Here's the +Techdirt
And their point: ...different authors would have very different issues (especially on the fair use analysis), but also because lots and lots of authors didn't seem to have a problem with what Google was doing (especially considering studies that have shown being in Google Books helps sell more books).
As +Lauren Weinstein
would say, the Authors Guild case is orthogonal to the author's case because the Guild claims to be representing the authors when it seems that it's not.
Here are the issues:Privacy
The products and services envisioned by the proposed settlement will give Google not only an unprecedented ability to track our reading habits but to do so at an unprecedented level of granularity. Because the books will be accessed on Google's servers Google will not only know what books readers search for and access but will also know which pages they read how long they stayed on each page what book they read before and which books they access next. This is a level of reader surveillance that no library or bookstore has ever had.The Case
The case began in 2005 when the Authors Guild sued Google for digitizing books as part of the Google Book Search program called "Google Print" at the time. Through partnerships with university libraries Google intended to scan books index the contents and provide both library users and the public with the ability to search through books. The Authors Guild complained that Google was "engaging in massive copyright infringement" by scanning books and that also that Google would be guilty of copyright infringement by displaying the search results to book-seeking users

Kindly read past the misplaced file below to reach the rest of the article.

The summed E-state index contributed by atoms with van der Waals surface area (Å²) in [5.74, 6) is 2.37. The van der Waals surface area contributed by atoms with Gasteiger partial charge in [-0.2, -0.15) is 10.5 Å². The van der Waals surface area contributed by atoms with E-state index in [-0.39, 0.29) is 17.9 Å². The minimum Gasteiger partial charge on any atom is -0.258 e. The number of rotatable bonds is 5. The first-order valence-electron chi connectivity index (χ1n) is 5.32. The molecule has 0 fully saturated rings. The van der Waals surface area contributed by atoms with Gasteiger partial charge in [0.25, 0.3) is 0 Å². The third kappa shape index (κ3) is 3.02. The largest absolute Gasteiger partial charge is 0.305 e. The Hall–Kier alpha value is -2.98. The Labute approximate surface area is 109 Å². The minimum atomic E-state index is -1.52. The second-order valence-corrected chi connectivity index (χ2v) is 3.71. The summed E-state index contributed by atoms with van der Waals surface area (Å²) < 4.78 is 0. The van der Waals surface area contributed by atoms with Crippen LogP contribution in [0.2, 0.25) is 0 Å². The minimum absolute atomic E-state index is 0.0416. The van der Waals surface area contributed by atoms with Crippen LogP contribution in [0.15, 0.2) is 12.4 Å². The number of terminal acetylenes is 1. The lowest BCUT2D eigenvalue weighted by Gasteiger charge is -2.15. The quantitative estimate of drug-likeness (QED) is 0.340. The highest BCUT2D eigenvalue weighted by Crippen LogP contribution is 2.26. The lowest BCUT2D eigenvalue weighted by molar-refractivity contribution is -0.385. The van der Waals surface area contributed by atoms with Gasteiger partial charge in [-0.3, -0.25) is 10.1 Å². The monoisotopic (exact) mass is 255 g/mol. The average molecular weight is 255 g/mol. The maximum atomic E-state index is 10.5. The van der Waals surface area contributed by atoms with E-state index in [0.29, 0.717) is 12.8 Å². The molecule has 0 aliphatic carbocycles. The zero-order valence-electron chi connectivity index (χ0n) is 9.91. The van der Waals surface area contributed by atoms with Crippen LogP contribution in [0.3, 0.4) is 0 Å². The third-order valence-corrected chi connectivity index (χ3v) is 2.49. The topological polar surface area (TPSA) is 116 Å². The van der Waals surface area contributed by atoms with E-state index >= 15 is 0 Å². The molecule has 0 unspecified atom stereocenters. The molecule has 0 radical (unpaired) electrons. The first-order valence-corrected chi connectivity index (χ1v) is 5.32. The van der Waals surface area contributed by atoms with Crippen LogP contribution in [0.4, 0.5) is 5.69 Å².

After a couple of years of litigation the Authors Guild and Google proposed a massive complex settlement in October 2008 setting off waves of controversy. In it the Authors Guild sought to allow Google to continue scanning books
and moreover would allow Google to offer readers previews for free
and full access to books for a fee through a few different models
. In exchange Google planned to pay a portion of those fees back to the publishers and authors through the Book Rights Registry
a separate non-profit entity created by the settlement and intended to represent the interests of authors and publishers.
The initial settlement resulted in a litany of objections from groups as varied as the US Department of Justice public interest groups foreign governments authors publishers physical and digital book retailers library associations and more. After the objections were filed the Authors Guild and Google were given extra time to amend the settlement.
Basically, Google tried to simplify a straightforward process and ran into a quagmire of publishers' rights, etc.
There's a plan to pay for the infringement and a dogfight over who gets the dosh and how it will be dished out. +Electronic Frontier Foundation
supplied the rest of the information.